[Letter to the editor]Let universities compete for excellenceGlobalization has spread throughout the world, and as a result, the competency of universities has become more important than ever. Education must be made more efficient by being forced into the market model, moving away from the traditional concept of education as a publicly provided social good. However, looking over the actual conditions of our current education system, it seems that we are going against the tide rather than endeavoring to keep up with globalization. It is now time to revise the education system into one that values the universities’ rights in order to become a competitive, powerful country that is well integrated into the globalized world.
The current regulations prohibiting universities from conducting their own educational entrance exams, giving credit for classes at certain specialized high schools and admitting students of families who donate money to schools definitely interfere with nourishing superior universities.
President Roh insists that the so-called “three nos” policy is suitable to provide equal opportunities for both the rich and the poor. He expects to make providing equal education the norm in the education system. However, the current regulations have neither normalized education programs nor improved the quality of education. According to the National Statistical Office, tuition at private universities has increased 7.1 percent over a year earlier. Not only the poor are struggling under the burden of high tuition fees; ordinary students are discontented as well. It turns out that universities in the United States accept donations to provide more opportunities for the poor to receive higher education.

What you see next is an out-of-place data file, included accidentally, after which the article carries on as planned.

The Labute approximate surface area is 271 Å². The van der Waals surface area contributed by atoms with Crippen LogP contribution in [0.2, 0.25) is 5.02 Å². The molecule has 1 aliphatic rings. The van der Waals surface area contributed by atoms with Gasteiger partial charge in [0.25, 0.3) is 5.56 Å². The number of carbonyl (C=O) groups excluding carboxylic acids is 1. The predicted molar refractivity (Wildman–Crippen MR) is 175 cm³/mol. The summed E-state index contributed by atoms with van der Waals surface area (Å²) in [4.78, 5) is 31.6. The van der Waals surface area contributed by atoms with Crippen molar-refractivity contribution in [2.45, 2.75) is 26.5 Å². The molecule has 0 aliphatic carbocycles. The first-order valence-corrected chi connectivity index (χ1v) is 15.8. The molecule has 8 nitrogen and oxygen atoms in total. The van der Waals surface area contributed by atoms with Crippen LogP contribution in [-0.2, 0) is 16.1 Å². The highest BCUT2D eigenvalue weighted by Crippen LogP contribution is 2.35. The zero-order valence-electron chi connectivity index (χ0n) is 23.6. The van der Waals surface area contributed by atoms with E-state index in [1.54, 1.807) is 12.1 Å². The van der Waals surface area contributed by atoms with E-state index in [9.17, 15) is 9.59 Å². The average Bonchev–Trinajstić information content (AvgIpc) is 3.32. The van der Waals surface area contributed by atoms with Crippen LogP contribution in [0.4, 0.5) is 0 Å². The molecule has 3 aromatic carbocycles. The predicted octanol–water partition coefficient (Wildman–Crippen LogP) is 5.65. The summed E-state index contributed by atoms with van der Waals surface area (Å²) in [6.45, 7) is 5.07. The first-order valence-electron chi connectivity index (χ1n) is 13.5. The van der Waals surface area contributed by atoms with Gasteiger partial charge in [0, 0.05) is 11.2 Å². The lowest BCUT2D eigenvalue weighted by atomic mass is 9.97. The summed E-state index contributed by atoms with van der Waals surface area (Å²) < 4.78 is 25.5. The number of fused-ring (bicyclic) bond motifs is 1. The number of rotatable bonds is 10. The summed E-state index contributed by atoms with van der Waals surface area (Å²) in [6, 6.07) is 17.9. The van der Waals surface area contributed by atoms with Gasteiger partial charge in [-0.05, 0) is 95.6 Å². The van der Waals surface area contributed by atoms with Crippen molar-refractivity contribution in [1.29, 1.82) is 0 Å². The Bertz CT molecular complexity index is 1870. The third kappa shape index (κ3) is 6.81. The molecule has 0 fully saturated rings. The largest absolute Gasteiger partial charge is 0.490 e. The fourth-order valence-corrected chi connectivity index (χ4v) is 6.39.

Having one rich student donating money provides scholarship funds for needy students and also reduces the general tuition fees, providing more equality of opportunity.
In addition, maintaining the current “egalitarian” education system will harm the whole society. The results of pushing forward with the current education plan tell us why: a decline in overall scholarship in the nation and the so-called prestigious schools not included among the world’s 100 best universities.
In a recent speech, President Roh Moo-hyun emphasized competitiveness in the globalized world. He recognizes the fact that it is essential to learn English as a second language in order to be competitive in an interconnected world.
I wonder what makes him think that foreign language high schools are going against his policy and harming society. Language is not learned for its sake alone, but as the means to communicate in the global world. Nurturing intelligent students with fluent foreign language skills who have the potential to become leaders of the world will definitely give an advantage to our nation.
By acknowledging the fact that competition is the only way to survive in the globalized world, President Roh should encourage competitive students to learn in prestigious schools rather than criticizing them.
In a liberal democratic country such as Korea, the government ought to provide liberal rights to universities, as clearly stated under article 31 of the Constitution. Universities should decide their own tests to recruit superior students who fit their schools best.
Education is a nation’s fundamental source of strength. Revising the deteriorated policies of the government is a first step toward growing into a powerful country.
Lee Kang-eun, a senior at Ewha Girls’Foreign Language High School